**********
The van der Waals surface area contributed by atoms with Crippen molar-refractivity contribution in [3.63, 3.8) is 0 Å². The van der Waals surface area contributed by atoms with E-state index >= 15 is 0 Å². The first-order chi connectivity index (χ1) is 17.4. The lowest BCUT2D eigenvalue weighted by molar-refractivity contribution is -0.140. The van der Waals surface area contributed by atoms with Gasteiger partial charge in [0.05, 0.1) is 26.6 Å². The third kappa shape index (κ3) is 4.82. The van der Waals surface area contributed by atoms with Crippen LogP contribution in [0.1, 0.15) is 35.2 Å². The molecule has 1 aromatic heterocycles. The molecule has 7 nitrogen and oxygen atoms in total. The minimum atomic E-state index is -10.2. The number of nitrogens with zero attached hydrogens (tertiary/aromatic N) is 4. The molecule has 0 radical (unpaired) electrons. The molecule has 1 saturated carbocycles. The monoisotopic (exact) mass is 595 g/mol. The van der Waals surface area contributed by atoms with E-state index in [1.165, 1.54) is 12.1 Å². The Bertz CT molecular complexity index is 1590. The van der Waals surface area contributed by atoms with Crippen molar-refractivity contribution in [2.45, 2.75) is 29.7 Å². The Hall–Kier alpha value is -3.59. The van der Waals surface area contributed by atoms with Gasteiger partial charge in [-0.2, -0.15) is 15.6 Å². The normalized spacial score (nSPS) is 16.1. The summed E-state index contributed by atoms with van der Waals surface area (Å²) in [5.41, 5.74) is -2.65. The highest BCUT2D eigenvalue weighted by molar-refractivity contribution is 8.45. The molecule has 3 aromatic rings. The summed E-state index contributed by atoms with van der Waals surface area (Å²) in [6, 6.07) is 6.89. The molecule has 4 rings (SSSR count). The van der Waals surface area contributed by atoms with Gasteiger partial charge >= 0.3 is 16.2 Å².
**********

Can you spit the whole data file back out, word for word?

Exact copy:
The van der Waals surface area contributed by atoms with Crippen molar-refractivity contribution in [3.63, 3.8) is 0 Å². The van der Waals surface area contributed by atoms with E-state index >= 15 is 0 Å². The first-order chi connectivity index (χ1) is 17.4. The lowest BCUT2D eigenvalue weighted by molar-refractivity contribution is -0.140. The van der Waals surface area contributed by atoms with Gasteiger partial charge in [0.05, 0.1) is 26.6 Å². The third kappa shape index (κ3) is 4.82. The van der Waals surface area contributed by atoms with Crippen LogP contribution in [0.1, 0.15) is 35.2 Å². The molecule has 1 aromatic heterocycles. The molecule has 7 nitrogen and oxygen atoms in total. The minimum atomic E-state index is -10.2. The number of nitrogens with zero attached hydrogens (tertiary/aromatic N) is 4. The molecule has 0 radical (unpaired) electrons. The molecule has 1 saturated carbocycles. The monoisotopic (exact) mass is 595 g/mol. The van der Waals surface area contributed by atoms with E-state index in [1.165, 1.54) is 12.1 Å². The Bertz CT molecular complexity index is 1590. The van der Waals surface area contributed by atoms with Crippen molar-refractivity contribution in [2.45, 2.75) is 29.7 Å². The Hall–Kier alpha value is -3.59. The van der Waals surface area contributed by atoms with Gasteiger partial charge in [-0.2, -0.15) is 15.6 Å². The normalized spacial score (nSPS) is 16.1. The summed E-state index contributed by atoms with van der Waals surface area (Å²) in [5.41, 5.74) is -2.65. The highest BCUT2D eigenvalue weighted by molar-refractivity contribution is 8.45. The molecule has 3 aromatic rings. The summed E-state index contributed by atoms with van der Waals surface area (Å²) in [6, 6.07) is 6.89. The molecule has 4 rings (SSSR count). The van der Waals surface area contributed by atoms with Gasteiger partial charge >= 0.3 is 16.2 Å².